This Season: Jasper Rees meets a record producer with a passion for vinyl and the authentic hiss...

From INTELLIGENT LIFE magazine, November/December 2012

A Bach violin sonata loops on a turntable at 33⅓rpm, the way all such music once did. The high mournful tone of the soloist, Johanna Martzy, hails from 1957, part of the golden era of vinyl recording that lasted till the 1970s. If you fancy one of the original EMI pressings, you can spend months and then £4,500. Alternatively, there are the Electric Recording Company's facsimiles of Martzy's three rare LPs of Bach sonatas. Beautifully rendered, they look, feel and above all sound like the real thing. At £300 apiece, the price isn't modest, but then only 300 copies of each record will seep out. The company is, essentially, a lanky man with a strawberry-blond mane, Pete Hutchison, founder of the indie label Peacefrog. He has long collected popular vinyl with abandon. Five years ago his father bequeathed him a few hundred classical albums, and he started buying first pressings. "One year," he says. "I spent over £40,000."

So he opted to produce new versions of these collectables. Once he had licensed 80 classic recordings, all he needed was a valve-powered tape machine and lathe cutter. Most of these sturdy workhorses of the analogue era were chucked out by studios in the mid-1970s when cheaper transistors replaced valves. Hutchison tracked down a surviving example in Romania, bought it for £10,000, and "spent ten times that restoring it". Made by Lyrec of Copenhagen, the two machines now stand in a London studio. The tape machine, metallic green and speckled with dials and knobs, is the size of an Aga. On a grey industrial turntable from the Jurassic era, the golden deck gleams. Data from the master tapes on one travels along a cable to the cutter head on the other, which carves grooves into a record-shaped lacquer. And Hutchison's obsessiveness doesn't stop there. He tried four factories before he found, outside Amsterdam, a company that could marry hefty vinyl with sufficient sound quality. For the liner notes, he went for letterpress printing. When he says "sourcing the right cardboard was a real problem", you know you're in the presence of perfectionism squared. The music comes up with some authentic hiss, and Martzy's keening intensity is now richer and crisper. Call it augmented authenticity.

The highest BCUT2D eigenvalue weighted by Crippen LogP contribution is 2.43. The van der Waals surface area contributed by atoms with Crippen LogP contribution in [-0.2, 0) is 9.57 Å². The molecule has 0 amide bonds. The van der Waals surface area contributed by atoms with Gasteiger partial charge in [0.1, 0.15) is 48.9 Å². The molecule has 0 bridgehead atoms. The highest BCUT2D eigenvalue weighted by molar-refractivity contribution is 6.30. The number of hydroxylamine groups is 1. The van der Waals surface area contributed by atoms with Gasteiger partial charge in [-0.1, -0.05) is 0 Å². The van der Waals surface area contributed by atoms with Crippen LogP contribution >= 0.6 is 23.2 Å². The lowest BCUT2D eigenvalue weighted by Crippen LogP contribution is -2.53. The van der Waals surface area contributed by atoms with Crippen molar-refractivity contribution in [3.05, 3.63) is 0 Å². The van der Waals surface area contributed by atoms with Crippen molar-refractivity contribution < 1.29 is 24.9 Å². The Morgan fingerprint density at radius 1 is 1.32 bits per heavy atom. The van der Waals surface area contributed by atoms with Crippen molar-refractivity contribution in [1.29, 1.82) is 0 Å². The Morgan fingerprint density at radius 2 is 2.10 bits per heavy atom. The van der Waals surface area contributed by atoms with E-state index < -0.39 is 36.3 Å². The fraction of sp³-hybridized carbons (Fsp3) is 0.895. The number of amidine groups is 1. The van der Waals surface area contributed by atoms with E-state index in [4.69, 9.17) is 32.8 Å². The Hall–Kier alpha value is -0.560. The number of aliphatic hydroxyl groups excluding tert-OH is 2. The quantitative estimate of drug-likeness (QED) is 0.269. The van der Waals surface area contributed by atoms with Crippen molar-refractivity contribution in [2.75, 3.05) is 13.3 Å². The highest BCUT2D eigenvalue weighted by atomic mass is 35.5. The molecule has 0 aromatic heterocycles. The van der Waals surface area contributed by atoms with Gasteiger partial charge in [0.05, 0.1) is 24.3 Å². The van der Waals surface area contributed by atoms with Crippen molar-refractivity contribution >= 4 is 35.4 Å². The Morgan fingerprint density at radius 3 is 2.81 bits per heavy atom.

The Electric Recording Company first releases available now;

Jasper Rees is an arts feature writer, co-founder of and author of "Bred of Heaven" 

Illustration Chris Price